As we move to record 50% of lectures at Royal Holloway starting in September 2019, it’s a good time to curate and deconstruct some of the myths surrounding this student-led change. Feel free to add more myths (and rebuttals) via the comments area at the bottom of the page.
1. “If I record my lectures students won’t turn up”
There’s no evidence to suggest that this is true at Royal Holloway, where 12% of modules currently offer recordings of some or all of the lectures.
A review of literature in the the use of lecture recordings in Higher Education found that there was no systematic pattern of results for studies using lecturer ratings of attendance or student self-reports, indicating that associations are likely to be influenced by contextual factors. Such factors could include the following:
- quality of the lecture content and delivery
- timing of the lecture
- level of study
- student ability
- approaches to learning
- assessment practices
Hear what Newcastle University’s Student Union Education Officer has to say about student use of lecture recordings.
2. “Providing instant access to recordings of lectures will serve to reward those who have skipped them”
Lecture recordings should be viewed as supplementary to live lectures. One of the most sophisticated analyses of the relationship between use of lecture recordings and grades found that the students who derived the most benefit from watching lecture recordings were the students who also attended the majority of lectures.
3. “Only badly attended lectures should be recorded and made available”
It would be better to understand why attendance rates are poor in the first place. The effects of lecture recordings on student attendance interact with both the quality of the lectures and the quality of the student. Research at Stanford found that poorly attended lectures had lecture capture recordings that were watched less frequently than well attended lectures.
4. “My lectures will be downloaded and re-used or repurposed with out my permission”
Students cannot download or share recorded content. The default settings for recorded lectures are for content to be streamed rather than downloaded, and for only those students enrolled on the course Moodle site to view them.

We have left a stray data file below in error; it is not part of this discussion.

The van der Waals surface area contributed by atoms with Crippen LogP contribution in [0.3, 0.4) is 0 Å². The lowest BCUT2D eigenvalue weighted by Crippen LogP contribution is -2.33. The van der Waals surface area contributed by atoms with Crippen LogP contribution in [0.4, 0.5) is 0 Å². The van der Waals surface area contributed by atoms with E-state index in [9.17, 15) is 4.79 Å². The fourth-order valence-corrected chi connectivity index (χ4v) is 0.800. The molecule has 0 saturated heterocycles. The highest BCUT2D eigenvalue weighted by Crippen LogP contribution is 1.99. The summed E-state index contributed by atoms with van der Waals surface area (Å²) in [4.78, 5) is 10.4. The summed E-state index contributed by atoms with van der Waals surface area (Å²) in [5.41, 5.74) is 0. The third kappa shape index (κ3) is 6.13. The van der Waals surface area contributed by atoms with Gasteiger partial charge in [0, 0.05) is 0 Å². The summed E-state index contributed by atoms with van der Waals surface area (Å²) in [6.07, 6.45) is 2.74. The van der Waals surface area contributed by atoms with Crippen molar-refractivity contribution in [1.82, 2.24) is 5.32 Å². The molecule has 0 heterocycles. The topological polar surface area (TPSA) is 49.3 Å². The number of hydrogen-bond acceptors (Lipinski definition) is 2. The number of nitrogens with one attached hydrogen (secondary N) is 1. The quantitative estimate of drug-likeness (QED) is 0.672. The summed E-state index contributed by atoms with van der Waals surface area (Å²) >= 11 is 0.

5. “Students can record lectures themselves if they cannot keep up”
A centrally supported, streamed and copyright-protected quality recording, which is published only to those studying a module, is far superior and equitable than the unknown quantity and whereabouts of low-quality recordings.
6. “Recording lectures stifles interactivity; students will not ask or answer questions if they are being recorded”
It is possible to pause a recording by opening the Panopto software on a lecture theatre PC and pressing the F9 key. Pressing F9 again will resume recording.
Moreover, students are more likely to interact if the pressure of constant, detailed note-talking is lessened without the risk of missing key content.
7. “Students will stop taking notes during lectures if they have access to recordings”
Research (carried out by McKinney, Dyck and Luber, 2009) indicated that students that used lecture recordings took more extensive notes. Given that note-taking is known to increase academic performance (Kiewra, 1985), students may benefit from the ability to reinforce their lecture notes at a pace of their own choosing.
8. “There’s no support for this technology and I don’t know how to use it”
The E-Learning Team have produced a Moodle course for staff which covers many aspects of the service, including recording vodcasts or mini-lectures on a laptop to editing lecture recordings. There are also regular workshops for staff and students.
9. “I have neither the time or the digital skills required to edit and publish my recordings”
You are not required to edit your live lecture recordings, and the default setting is that they are published to students via Moodle automatically.
If, however, you do wish to “top-and-tail” recordings to remove audio from before and after the lecture, this is very straightforward; it takes only minutes at most for each recording and the E-Learning Team can help you develop the required skills in no more than 15 minutes. Watch this 5 minute video to learn more (Moodle content)